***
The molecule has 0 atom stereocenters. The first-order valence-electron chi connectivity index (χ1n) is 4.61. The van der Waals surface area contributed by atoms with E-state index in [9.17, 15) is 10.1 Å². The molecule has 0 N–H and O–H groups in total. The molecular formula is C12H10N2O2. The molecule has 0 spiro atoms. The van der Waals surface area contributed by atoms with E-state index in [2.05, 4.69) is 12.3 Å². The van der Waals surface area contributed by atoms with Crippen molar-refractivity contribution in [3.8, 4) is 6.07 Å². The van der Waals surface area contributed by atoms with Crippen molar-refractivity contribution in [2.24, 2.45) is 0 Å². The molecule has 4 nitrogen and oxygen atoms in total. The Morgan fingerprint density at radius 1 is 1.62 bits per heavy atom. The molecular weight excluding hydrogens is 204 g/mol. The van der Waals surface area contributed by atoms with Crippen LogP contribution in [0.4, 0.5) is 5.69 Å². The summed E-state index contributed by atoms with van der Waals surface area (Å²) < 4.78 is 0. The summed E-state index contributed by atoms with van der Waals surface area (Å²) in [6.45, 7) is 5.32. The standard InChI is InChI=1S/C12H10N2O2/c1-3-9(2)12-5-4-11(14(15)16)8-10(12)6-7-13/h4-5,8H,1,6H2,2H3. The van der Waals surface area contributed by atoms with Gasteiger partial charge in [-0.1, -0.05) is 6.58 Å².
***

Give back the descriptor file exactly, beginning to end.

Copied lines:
The molecule has 0 atom stereocenters. The first-order valence-electron chi connectivity index (χ1n) is 4.61. The van der Waals surface area contributed by atoms with E-state index in [9.17, 15) is 10.1 Å². The molecule has 0 N–H and O–H groups in total. The molecular formula is C12H10N2O2. The molecule has 0 spiro atoms. The van der Waals surface area contributed by atoms with E-state index in [2.05, 4.69) is 12.3 Å². The van der Waals surface area contributed by atoms with Crippen molar-refractivity contribution in [3.8, 4) is 6.07 Å². The van der Waals surface area contributed by atoms with Crippen molar-refractivity contribution in [2.24, 2.45) is 0 Å². The molecule has 4 nitrogen and oxygen atoms in total. The Morgan fingerprint density at radius 1 is 1.62 bits per heavy atom. The molecular weight excluding hydrogens is 204 g/mol. The van der Waals surface area contributed by atoms with Crippen LogP contribution in [0.4, 0.5) is 5.69 Å². The summed E-state index contributed by atoms with van der Waals surface area (Å²) < 4.78 is 0. The summed E-state index contributed by atoms with van der Waals surface area (Å²) in [6.45, 7) is 5.32. The standard InChI is InChI=1S/C12H10N2O2/c1-3-9(2)12-5-4-11(14(15)16)8-10(12)6-7-13/h4-5,8H,1,6H2,2H3. The van der Waals surface area contributed by atoms with Gasteiger partial charge in [-0.1, -0.05) is 6.58 Å².